Artist of the Month: Layne Meacham
Layne Meacham’s abstract paintings can be found in galleries across the state. (Layne Meacham/Artist)
Abstract painter Layne Meacham started painting when he was 13 years old and not interested in school. An art teacher, David Chaplin, offered him art classes, as well as private lessons. There, Meacham learned how to stretch canvas and the basics of art such as color, shape and form. He also took classes at the Salt Lake Art Barn, now known as the Finch Lane Gallery. Chaplin also taught Meacham about abstract art, which ignited a passion in him and he’s been painting ever since.
In 1967, Meacham went into the marine corps and was sent to Vietnam. After receiving the Bronze Star, he returned to Utah to pursue a degree. He earned his undergraduate at Westminster College and went to Columbia University in New York City to pursue a graduate degree in social work. There he also took art classes at the Arts Student League.
“That’s where (Jackson) Pollock and (Lee) Krasner and all the New York School guys in the 1950s, all the abstract artists went there,” Meacham said. “It had a big reputation as a school. It’s not in a university. All the abstract expressionists went there.”
After his wife at the time became terminally ill, Meacham transferred to the University of Utah to continue his pursuit of a masters in social work. He continued to take art classes during that time. Meacham is now a semi-retired psychotherapist.
Meacham’s art used to be described as abstract expressionism. That term now refers to the specific period in art history between the 1940s and 1960s.
“I do abstract and even have started doing less abstract and more landscapes, but they’re still kind of abstract,” Meacham said. “I’m a colorist. I like color. I like a lot of color. I like to break the rules. When they say, ‘Never put that color with that color,’ when you break them, you find out they’re kind of interesting so you take it as far as you can.”
Meacham said he feels drawn to art because he believes everyone has a build-up in their unconscious that they need to express and get out of themselves.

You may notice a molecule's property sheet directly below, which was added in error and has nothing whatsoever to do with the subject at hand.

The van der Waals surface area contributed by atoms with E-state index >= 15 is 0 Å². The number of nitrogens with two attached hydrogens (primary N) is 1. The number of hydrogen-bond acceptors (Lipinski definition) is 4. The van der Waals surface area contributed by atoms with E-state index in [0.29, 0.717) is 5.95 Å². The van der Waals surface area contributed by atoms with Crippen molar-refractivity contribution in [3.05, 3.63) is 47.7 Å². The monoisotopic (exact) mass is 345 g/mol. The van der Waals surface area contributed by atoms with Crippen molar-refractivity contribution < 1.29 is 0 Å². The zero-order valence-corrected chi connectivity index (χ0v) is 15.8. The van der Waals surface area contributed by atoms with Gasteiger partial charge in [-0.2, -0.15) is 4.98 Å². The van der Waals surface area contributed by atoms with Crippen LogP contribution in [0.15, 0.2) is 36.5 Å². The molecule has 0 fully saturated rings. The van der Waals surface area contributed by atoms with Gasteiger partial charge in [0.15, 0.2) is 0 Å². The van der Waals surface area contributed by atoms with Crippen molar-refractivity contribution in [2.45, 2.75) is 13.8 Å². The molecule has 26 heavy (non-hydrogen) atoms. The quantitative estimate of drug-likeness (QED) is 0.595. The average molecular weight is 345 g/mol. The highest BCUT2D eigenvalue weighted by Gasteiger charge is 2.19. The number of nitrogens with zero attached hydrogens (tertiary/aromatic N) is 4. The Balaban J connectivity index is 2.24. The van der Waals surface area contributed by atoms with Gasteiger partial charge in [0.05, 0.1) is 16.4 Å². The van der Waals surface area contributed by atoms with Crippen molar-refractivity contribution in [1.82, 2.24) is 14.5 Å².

“With art, you really can sense an individual. You can really say a lot about yourself and explain yourself through your art,” Meacham said. “If you want to know someone and really know them, look at their art instead of what they say and what they do. Their art will tell you what’s inside of them.”
Even though Meacham is a Vietnam marine, a lot of people see his work and think a woman painted it.
“It’s not that it’s effeminate but it’s the color,” Meacham said. “Being free to put yourself up on the wall and put yourself in paintings and let people see who you are and how you tick. When you get to know the artist and their art, you learn a lot about the individual.”
When creating his art, Meacham isn’t afraid to try new things or get messy.
“I’ll start a painting and then I’ll rotate it upside down then I’ll turn it sideways and then I’ll turn it again. Then I may think I’m finished but then I’ll think, ‘No, this isn’t right,’” Meacham said. “So I’ll get a whole new color and paint over it. Every painting will usually have two or three paintings underneath it because it’s got to be right.”
Meacham’s work can be found in several permanent collections around the state including the Nora Eccles Harrison Museum at Utah State University, the Springville Museum of Art, the Salt Lake County Collection and the Marcia and John Price Museum of fine Art at the University of Utah. He was also elected by the 2002 Cultural Olympiad Committee as one of the One Hundred Most Honored Artists of Utah during the 2002 Salt Lake Winter Olympics.
More information about Meacham and his art can be found at meachamart.com.